Empty Bowls Night Raises $2,000


Parents and Staff at Empty Bowls Night — Photo by Nicholas Cropper

Parents and staff converse amongst themselves at Empty Bowls Night. -- Photo taken byNicholas Cropper

Empty Bowls Night was a concept developed by art teacher John Hartom in 1990 to raise funds for the community; RHS is hosting its sixth annual Empty Bowls Night to raise money for the Capital Area Food Bank.

Empty Bowls Night was adopted by RHS to help support National Hunger and Homelessness Awareness Week and to raise money for the community. For the past five years, ceramics teacher Ron Loyd has been directing the fundraiser. In the past five years, he has made close to $10,000. Last year, Empty Bowls Night was able to raise roughly $2,000 from selling around 110 bowls.

This year, Loyd hopes to keep up the success of this fundraiser by raising at least $2,000. “I always like to shoot for around $2,000,” said Loyd. Loyd’s ceramic students are responsible for making the bowls for the event. Each student was required to make at least one bowl for a grade and were given two student service learning hours.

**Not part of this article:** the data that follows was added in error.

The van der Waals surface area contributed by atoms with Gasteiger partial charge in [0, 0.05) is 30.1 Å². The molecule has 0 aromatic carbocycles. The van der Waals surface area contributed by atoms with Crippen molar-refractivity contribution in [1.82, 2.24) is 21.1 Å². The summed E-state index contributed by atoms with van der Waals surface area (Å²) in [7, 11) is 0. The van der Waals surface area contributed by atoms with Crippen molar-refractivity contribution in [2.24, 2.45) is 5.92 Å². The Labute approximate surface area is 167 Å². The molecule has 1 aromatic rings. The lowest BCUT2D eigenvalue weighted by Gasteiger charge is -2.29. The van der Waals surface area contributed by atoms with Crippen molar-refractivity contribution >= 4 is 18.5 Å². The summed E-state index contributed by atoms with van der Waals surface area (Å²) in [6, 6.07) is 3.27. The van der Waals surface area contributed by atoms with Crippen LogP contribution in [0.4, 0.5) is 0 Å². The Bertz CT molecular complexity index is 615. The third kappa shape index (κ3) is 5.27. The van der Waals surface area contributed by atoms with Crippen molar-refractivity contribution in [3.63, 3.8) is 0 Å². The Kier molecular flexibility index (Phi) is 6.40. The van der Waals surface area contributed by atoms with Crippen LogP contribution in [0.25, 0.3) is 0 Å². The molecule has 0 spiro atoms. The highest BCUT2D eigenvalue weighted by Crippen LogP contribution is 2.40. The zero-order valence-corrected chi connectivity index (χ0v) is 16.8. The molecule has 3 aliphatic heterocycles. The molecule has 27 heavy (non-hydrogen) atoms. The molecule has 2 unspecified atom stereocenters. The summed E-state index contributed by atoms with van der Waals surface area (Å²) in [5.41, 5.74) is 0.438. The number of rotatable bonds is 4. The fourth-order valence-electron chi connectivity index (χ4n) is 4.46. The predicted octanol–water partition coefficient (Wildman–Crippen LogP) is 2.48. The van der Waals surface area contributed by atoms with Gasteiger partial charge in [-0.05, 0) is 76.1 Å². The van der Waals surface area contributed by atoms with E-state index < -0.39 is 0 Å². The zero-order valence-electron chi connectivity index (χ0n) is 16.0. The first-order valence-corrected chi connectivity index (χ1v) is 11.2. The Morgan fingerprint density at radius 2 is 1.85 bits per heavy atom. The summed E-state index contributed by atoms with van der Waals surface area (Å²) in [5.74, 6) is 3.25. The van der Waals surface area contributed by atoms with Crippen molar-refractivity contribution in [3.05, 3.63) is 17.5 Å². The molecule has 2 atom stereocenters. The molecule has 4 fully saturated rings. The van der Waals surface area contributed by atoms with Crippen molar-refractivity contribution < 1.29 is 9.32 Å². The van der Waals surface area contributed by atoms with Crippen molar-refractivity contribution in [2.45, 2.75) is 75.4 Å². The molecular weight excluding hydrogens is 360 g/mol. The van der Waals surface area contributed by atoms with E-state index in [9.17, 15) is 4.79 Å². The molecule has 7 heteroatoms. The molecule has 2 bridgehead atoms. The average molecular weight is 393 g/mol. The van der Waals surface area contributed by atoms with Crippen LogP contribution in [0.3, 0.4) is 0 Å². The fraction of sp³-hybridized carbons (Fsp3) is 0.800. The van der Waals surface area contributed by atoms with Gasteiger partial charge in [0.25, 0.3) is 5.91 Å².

Students can make as many bowls as they want. However, last year there was about 70 unsold bowls which were returned to the students. Loyd also contributes to the event by exhibiting some of his own works for auction in an attempt to raise more money. Although Empty Bowls Night does not receive a lot of promotion, more people seem to come every year.

The students made the bowls in December and the bowls have been on display in the art hallway ever since. “It was boring, but we were being graded on it so I had to do it,” said sophomore Kevin Reinoso. At the door there is a $12 admission fee; once inside, one can pick whichever bowl one wants. This year’s soups include chili, corn chowder and minestrone.

Once one has chosen the desired soup, one is given a piece of bread made by Panera Bread Co. Many teachers and staff members have come out to Empty Bowls Night to help support the fundraiser, including school business administrator Bradley Rohner. Rohner has attended Empty Bowls Night before. “It’s a great event; there’s a lot of activity and music going on,” said Rohner.